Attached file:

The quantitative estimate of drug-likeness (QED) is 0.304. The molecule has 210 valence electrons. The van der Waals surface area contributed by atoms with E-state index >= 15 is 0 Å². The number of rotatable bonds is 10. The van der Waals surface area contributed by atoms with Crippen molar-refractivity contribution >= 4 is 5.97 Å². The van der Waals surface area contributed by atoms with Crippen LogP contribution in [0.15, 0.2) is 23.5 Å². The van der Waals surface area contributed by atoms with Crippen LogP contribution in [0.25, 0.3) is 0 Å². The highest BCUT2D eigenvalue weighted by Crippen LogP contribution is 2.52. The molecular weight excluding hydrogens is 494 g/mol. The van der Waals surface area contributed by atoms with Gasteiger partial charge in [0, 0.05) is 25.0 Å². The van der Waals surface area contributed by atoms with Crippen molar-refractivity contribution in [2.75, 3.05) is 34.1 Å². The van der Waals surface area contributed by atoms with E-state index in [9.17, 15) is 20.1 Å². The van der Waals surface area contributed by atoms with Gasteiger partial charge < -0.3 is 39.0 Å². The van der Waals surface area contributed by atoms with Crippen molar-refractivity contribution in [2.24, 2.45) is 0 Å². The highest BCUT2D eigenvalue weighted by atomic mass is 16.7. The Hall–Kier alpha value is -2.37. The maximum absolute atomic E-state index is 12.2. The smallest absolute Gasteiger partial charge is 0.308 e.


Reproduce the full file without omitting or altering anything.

The quantitative estimate of drug-likeness (QED) is 0.304. The molecule has 210 valence electrons. The van der Waals surface area contributed by atoms with E-state index >= 15 is 0 Å². The number of rotatable bonds is 10. The van der Waals surface area contributed by atoms with Crippen molar-refractivity contribution >= 4 is 5.97 Å². The van der Waals surface area contributed by atoms with Crippen LogP contribution in [0.15, 0.2) is 23.5 Å². The van der Waals surface area contributed by atoms with Crippen LogP contribution in [0.25, 0.3) is 0 Å². The highest BCUT2D eigenvalue weighted by Crippen LogP contribution is 2.52. The molecular weight excluding hydrogens is 494 g/mol. The van der Waals surface area contributed by atoms with Gasteiger partial charge in [0, 0.05) is 25.0 Å². The van der Waals surface area contributed by atoms with Crippen molar-refractivity contribution in [2.75, 3.05) is 34.1 Å². The van der Waals surface area contributed by atoms with E-state index in [9.17, 15) is 20.1 Å². The van der Waals surface area contributed by atoms with Gasteiger partial charge < -0.3 is 39.0 Å². The van der Waals surface area contributed by atoms with Crippen molar-refractivity contribution in [2.24, 2.45) is 0 Å². The highest BCUT2D eigenvalue weighted by atomic mass is 16.7. The Hall–Kier alpha value is -2.37. The maximum absolute atomic E-state index is 12.2. The smallest absolute Gasteiger partial charge is 0.308 e.